Is it possible to run two separate video cards. Would there be any benefit to this if it is possible and I am sure it all depend on the mother board.

Thank you.

migrated from serverfault.com Jul 30 '09 at 13:04

This question came from our site for system and network administrators.


There are ATI Radeon Crossfire and nVidia SLI that allows you to setup two Graphics cards together over two PCI slots.
The setup has an additional connection (bridge) between the two cards.
There are also multiprocessor cards that form Quad setups with two cards.

This TomsHardware article is a good starter brief.
It also gives a list for SLI and Crossfire certified motherboards.
Most configurations will also have special demands from the power supply unit.

Beyond basic SLI/Crossfire, there are now 3-way SLI and Quad-Crossfire setups
-- that is 3 video cards.
Intel Core i7 with 3-way SLI and Quad-Crossfire reviewed is a multi-page review
which has this opening picture.

alt text

These configurations need support in the hardware (motherboard, PSU, thermal conditions).
You should seriously consider your applications (typically heavy gaming, but also some modeling, animation and physics? applications).
If you will not be utilizing the hardware, it would be an awful waste of money.
You could also lookup 'Hybrid' SLI/Crossfire configurations supported by some motherboards.


It is possible, and until the advent of common cards supporting two monitors it was quite common.

If you want more a detailed answer than that then you'll need to give us more detail of your setup.

  • 1
    Still common since video cards typically only support 2 monitors and 3 monitors is rapidly becoming the norm. – Brian Knoblauch Jul 30 '09 at 13:22

You absolutely can. This is how SLI and crossfire use to provide high end (read expensive) graphics.


You can indeed use multiple video cards. An example of my multi video card setup can be found in this thread her on SU.

I found a single video card that would drive my four monitors however that video card was about $850 at the time. Comparative performance was possible by using two Matrox Dual head video cards. YMMV but I can tell you it was a significant savings in my case by using a distributed video solution as opposed to an integrated single card solution. Each set of monitors had a processor of it's own, so it made it possible to run video in several windows and on different screens concurrently. One of the cards was an AGP model and the other was a PCI card. Your motherboard will dictate which cards are appropriate for your solution, but as always, more memory per card is better.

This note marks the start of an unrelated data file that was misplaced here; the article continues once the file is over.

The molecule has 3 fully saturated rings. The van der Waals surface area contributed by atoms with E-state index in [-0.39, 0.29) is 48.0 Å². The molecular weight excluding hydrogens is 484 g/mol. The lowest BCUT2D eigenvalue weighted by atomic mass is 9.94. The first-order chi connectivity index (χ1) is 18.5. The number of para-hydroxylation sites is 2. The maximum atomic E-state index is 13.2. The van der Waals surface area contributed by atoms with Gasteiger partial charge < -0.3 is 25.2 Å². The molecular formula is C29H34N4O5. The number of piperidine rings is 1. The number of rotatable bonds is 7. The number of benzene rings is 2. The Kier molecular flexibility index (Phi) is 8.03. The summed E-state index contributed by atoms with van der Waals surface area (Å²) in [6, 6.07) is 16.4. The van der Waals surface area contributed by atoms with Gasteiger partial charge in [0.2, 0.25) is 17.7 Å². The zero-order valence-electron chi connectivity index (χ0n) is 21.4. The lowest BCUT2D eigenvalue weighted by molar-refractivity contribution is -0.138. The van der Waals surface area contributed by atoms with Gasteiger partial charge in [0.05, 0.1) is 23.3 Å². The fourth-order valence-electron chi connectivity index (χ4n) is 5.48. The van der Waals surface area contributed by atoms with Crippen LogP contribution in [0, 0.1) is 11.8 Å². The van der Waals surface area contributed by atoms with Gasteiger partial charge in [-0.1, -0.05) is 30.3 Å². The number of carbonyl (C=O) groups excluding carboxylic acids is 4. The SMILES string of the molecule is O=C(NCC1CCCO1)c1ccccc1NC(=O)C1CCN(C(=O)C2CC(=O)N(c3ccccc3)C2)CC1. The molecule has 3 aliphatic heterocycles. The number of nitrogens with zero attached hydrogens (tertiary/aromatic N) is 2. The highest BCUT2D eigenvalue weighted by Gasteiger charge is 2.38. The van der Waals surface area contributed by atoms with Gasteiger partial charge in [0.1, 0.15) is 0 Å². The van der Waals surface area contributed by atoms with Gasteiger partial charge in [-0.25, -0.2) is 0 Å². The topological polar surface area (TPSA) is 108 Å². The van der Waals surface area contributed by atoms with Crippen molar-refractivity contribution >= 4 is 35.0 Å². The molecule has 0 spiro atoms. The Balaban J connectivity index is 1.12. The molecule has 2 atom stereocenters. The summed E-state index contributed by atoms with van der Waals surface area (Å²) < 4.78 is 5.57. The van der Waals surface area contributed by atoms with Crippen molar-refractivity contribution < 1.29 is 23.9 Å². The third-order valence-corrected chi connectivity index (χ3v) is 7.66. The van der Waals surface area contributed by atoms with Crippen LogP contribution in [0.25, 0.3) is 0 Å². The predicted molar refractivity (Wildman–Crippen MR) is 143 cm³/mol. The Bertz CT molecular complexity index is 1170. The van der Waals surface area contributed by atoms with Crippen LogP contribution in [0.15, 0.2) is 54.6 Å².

Just my $0.02

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It does depend on the motherboard and the operating system. Depending on the drivers installed, Vista (and presumably windows 7) may require that both video cards use the same driver. The easiest way to ensure this is to buy two of the same card. This means ensuring that your motherboard can support two such cards.

  • Nice thing about the Nvidia series is that so many of them can use the same driver, makes life easy. Not sure if any other brands are the same way. – Brian Knoblauch Jul 30 '09 at 13:23
  • 1
    Just because all drivers come in the same package doesn't mean all cards are using the same driver (which I'd rather doubt). – Joey Jul 30 '09 at 14:12

Yes it is possible to run multiple video cards assuming you have the motherboard architecture that will allow for it. This can mean anything from having SLI-capable motherboards which allow you to run two PCI express cards in tandem, or something like I am running on an older motherboard where I have a PCI video card and an AGP video card running at the same time so that I can still have my multiple monitor set up.

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